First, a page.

Winston Churchill said of Russia: it is “a riddle wrapped in a mystery inside an enigma.” After months of studying Daniel for the 14 sermons I preached from it, I find these words strikingly apposite to describe much of this book of prophecy. So many parts of Daniel are as opaque as they are fascinating: Nebuchadnezzar’s dream of a statue in chapter 2, the handwriting on the wall in chapter 5, the four beasts of chapter 7, the “seventy weeks” of 9:24-27, and the mysterious numbers of chapter 12. Many times in preaching through a given passage in Daniel, I had to say, “I don’t know what this means.” And, I believe we should be wary of dogmatic assertions of interpretative clarity regarding the difficult passages.
However, at the end of the book in chapter 12, and in the midst of another cryptic prophecy of the end-times, Daniel (reporting the words of angel) declares with crystalline clarity the ultimate hope we have as the people of God. And that hope is the promise of resurrection: And many of those who sleep in the dust of the earth shall awake, some to everlasting life, and some to shame and everlasting contempt (12:2). We may not know when Christ will return, and we may not understand all the details of the appearance of the Antichrist, but we can know with perfect certainty that one day Jesus will call all people from their graves, and those who are his will enjoy eternal life in a body that is new and incorruptible, never to die again (see John 5:28, 29).
Daniel’s vision of the future resurrection of believers is the hope God wants us to have as Christians. To be sure, when you die as a believer, though your body remains in the grave, you will go to be with Christ in glory (Phil. 1:23). But the hope the Bible gives you is not an eternity spent in a ghost-like, disembodied state. Rather, the biblical promise of heaven focuses on the day of resurrection, when your body and soul will united together forever, never to die again. Just as God’s purpose for us in creation was bodily life, so his plan for us in his work of recreation is redeemed bodily life.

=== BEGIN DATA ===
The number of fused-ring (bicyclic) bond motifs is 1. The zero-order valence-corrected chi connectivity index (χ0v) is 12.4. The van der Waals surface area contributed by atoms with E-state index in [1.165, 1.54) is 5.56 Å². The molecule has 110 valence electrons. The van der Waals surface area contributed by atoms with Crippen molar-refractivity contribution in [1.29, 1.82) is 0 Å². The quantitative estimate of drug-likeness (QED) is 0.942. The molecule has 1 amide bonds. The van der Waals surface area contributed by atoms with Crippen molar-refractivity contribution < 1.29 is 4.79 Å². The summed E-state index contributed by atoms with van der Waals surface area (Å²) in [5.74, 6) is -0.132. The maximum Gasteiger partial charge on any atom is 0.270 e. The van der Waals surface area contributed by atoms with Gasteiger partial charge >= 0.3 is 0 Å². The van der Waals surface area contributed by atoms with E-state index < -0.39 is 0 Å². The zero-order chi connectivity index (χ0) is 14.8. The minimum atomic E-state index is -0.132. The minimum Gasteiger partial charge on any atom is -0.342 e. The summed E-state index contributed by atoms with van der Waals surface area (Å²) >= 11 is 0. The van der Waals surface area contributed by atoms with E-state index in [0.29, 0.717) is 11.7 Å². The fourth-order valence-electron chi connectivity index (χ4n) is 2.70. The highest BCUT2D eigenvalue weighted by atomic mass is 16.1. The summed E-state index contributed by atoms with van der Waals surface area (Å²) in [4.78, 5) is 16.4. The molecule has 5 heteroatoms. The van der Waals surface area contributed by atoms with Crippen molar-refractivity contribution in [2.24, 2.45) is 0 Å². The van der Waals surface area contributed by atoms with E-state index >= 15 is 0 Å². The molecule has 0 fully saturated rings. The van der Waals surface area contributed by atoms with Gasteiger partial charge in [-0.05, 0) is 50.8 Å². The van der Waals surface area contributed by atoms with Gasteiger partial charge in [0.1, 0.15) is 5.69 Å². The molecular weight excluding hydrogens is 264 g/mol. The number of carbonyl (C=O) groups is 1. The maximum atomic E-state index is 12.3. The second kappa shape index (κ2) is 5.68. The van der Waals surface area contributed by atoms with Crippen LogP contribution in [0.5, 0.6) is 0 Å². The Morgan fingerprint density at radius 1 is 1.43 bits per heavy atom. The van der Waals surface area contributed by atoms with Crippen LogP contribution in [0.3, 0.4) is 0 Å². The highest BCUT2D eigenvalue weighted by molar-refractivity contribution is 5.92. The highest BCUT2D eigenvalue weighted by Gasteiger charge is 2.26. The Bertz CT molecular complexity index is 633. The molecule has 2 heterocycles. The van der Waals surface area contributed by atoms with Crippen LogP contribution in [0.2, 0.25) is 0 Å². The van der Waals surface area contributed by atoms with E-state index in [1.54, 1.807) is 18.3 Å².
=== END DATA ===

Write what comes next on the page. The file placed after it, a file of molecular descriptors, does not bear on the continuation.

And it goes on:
Christian, is this your hope today? One of the many miseries that plague our life in a fallen world is living with the mortality of the body. We get sick, we suffer injury, we gradually weaken as we age, and ultimately we all face death. Though it’s not wrong to pray for healing, don’t set your hope upon it. God doesn’t promise health in this life, but he does promise resurrection in the life to come. Set your hearts on this.
And if you are not a Christian, receive Daniel’s words as a sober warning. Not only will God’s people be raised to everlasting life, but those who do not know God by faith in Christ will be raised to “shame and everlasting contempt” (v.2). Perhaps the weightiest word of all in this verse is “everlasting.” The horrors of living under the wrath of God will continue unabated forever, with no end and no prospect of relief. The only hope you have to escape this dreadful judgment is to submit to Christ in faith and obedience.
And we know this prophecy is true because it has already begun to be realized! The Bible says that Jesus Christ was raised from the dead as “the firstfruits of those who have fallen asleep” (1 Cor. 15:20). In other words, though the day of resurrection for all people is still in the future, in principle that day arrived when Jesus burst from the tomb three days after his crucifixion. Not only do you have Daniel’s prophecy to anchor your hope, but you have the resurrection of your Savior as a seal to its truth.
But as you wait for this great day, how should you then live in this world? Daniel provides the answer in the final words spoken to him by his angelic visitor: But go your way till the end. And you shall rest and shall stand in your allotted place at the end of the days (Daniel 12:13).
“Go your way,” the angel tells Daniel. For you, Christian, this means go your way in this world and serve Christ with all your heart. Go your way and love others for the sake of Christ. Go your way and, by the grace of God, fulfill your God-given calling in this life. Don’t sweat the details of the end-times. If God wanted us to know when Christ would return, and exactly what would take place before he came, he would have made that clear to us. It is not for you to know these things. But you can know that God is preparing for you an eternal weight of glory far greater than your light and momentary afflictions in this life (2 Cor. 4:17). That glory is resurrection glory. If you belong to Christ, that is your hope. Go your way and serve the Lord, and know that you, like Daniel, “shall rest and shall stand in your allotted place at the end of the days.”